Art of Writing

The Hume Center, the Program in Writing and Rhetoric, and the Creative Writing Program are proud to offer this free workshop series open to all students from all majors. Come study the Art of Writing in intensive, fun, hands-on workshops with the dynamic faculty of the Creative Writing Program. You’ll leave with an expanded understanding of writing and a sheaf full of pages.

Spring 2016 Schedule

All workshops are free, open to the entire Stanford community, and held in the Hume Center for Writing and Speaking in Building 250, Room 106, from 5:30-7:00pm, unless otherwise specified. Snacks are provided!

Week 3, Mon 4/11 — "All Over in a Flash: Prose Poetry & Flash Fiction" with Keith Ekiss

How much can you say in 250 words? Ever dreamed of compressing a novel into a single page? For this installment of the Art of Writing, we’ll practice the art of insinuation, telling just enough of a story to suggest volumes. We’ll read selected examples of writing that blurs the lines of genre and try our own experiments with the surreal and the short. You’ll leave with the start of new stories and ideas for generating more.

KEITH EKISS is the author of Pima Road Notebook (New Issues Poetry & Prose, 2010) and translator of The Fire’s Journey (Tavern Books, 2013/2015) an epic poem in four volumes by the Costa Rican poet Eunice Odio.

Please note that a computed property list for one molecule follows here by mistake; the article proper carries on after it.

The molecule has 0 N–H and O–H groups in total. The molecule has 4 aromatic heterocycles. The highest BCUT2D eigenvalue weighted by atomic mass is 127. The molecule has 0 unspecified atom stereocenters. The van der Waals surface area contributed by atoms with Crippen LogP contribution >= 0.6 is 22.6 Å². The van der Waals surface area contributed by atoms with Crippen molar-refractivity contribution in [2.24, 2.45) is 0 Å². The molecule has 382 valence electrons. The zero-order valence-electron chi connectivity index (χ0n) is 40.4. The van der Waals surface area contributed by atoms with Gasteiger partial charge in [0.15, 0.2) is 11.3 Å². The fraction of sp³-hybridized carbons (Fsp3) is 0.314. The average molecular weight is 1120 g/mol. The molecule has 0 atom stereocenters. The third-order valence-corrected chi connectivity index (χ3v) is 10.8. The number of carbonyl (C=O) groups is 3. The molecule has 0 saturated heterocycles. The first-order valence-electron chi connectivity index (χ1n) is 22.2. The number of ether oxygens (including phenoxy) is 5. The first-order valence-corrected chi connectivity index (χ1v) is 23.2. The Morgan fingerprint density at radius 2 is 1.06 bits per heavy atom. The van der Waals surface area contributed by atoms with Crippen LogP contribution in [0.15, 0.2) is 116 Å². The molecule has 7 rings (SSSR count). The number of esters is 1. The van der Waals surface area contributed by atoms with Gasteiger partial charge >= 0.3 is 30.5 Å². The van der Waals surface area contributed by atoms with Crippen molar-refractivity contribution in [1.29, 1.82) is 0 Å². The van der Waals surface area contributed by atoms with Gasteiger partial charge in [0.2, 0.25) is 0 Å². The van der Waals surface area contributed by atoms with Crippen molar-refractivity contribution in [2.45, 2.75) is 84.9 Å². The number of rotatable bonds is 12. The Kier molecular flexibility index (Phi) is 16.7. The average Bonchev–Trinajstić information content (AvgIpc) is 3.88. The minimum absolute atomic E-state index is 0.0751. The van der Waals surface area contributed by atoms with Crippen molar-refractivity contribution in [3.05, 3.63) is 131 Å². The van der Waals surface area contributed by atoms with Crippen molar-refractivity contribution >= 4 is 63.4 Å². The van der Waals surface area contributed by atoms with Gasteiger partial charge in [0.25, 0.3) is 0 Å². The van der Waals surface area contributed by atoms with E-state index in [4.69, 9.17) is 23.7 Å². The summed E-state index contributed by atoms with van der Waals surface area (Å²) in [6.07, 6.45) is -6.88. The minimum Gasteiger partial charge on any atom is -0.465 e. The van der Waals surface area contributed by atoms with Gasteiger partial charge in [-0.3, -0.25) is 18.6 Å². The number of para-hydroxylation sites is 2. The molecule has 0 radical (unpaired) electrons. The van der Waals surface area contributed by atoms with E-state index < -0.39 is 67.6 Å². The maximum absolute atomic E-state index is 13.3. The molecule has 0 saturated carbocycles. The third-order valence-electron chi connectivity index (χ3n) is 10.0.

Week 4, Mon 4/18 — "Revealing Characters Through Dialogue" with Tony Marra *runs 6:30pm to 8:00pm*

In life, small talk can be pretty excruciating, as we all know. But on the page, it can be an effective means of revealing a character's desires, secrets, and emotional life by what isn't said as much as by what is. We'll read a few examples and come up with dialogues of our own that divulge much without seeming to say anything at all.


ANTHONY MARRA is the author of A Constellation of Vital Phenomena, which won the National Book Critics Circle’s John Leonard Prize, Greece’s Athens Prize for Literature, and France’s Grand Prix des lectrices de Elle. His second book, The Tsar of Love and Techno, was a finalist for the National Book Critics Circle Award in Fiction.


Week 5, Mon 4/25 —"The Crack-Up: Being Funny in Fiction" with Kate Peterson

"The comic impulse," fiction writer Steve Almond wrote, "arises from a determined confrontation with feelings that are essentially tragic in nature: grief, shame, powerlessness, anxiety. As a rule, the sadder the material, the funnier the prose." In this workshop, we'll test this premise, approaching funniness as a cousin of darkness. Through a series of writing exercises, we'll explore other elements of comedic prose: timing, subversion, and irony, and how to let your fiction get funnier without making your characters tell a joke.

KATE PETERSON is a Jones Lecturer at Stanford. Her fiction has recently appeared in Kenyon Review, ZYZZYVA, and the Pushcart Prize Anthology. She misses Jon Stewart.


Week 6, Mon 5/2 — "Only in Dreams: Writing the Surreal" with Kai Carlson-Wee

Do you keep a dream journal? Have you ever felt compelled to write down the details of a strange dream or experience? In this Art of Writing we’ll be sharing our dreams and discussing ways in which imagery functions in fiction, film, and poetry. We’ll be looking at work by T.S. Eliot, Brigit Pegeen Kelley, as well as film clips from directors like David Lynch and Andrei Tarkovsky. Come with your journals and leave with a new appreciation for going to sleep. All levels of experience are welcome!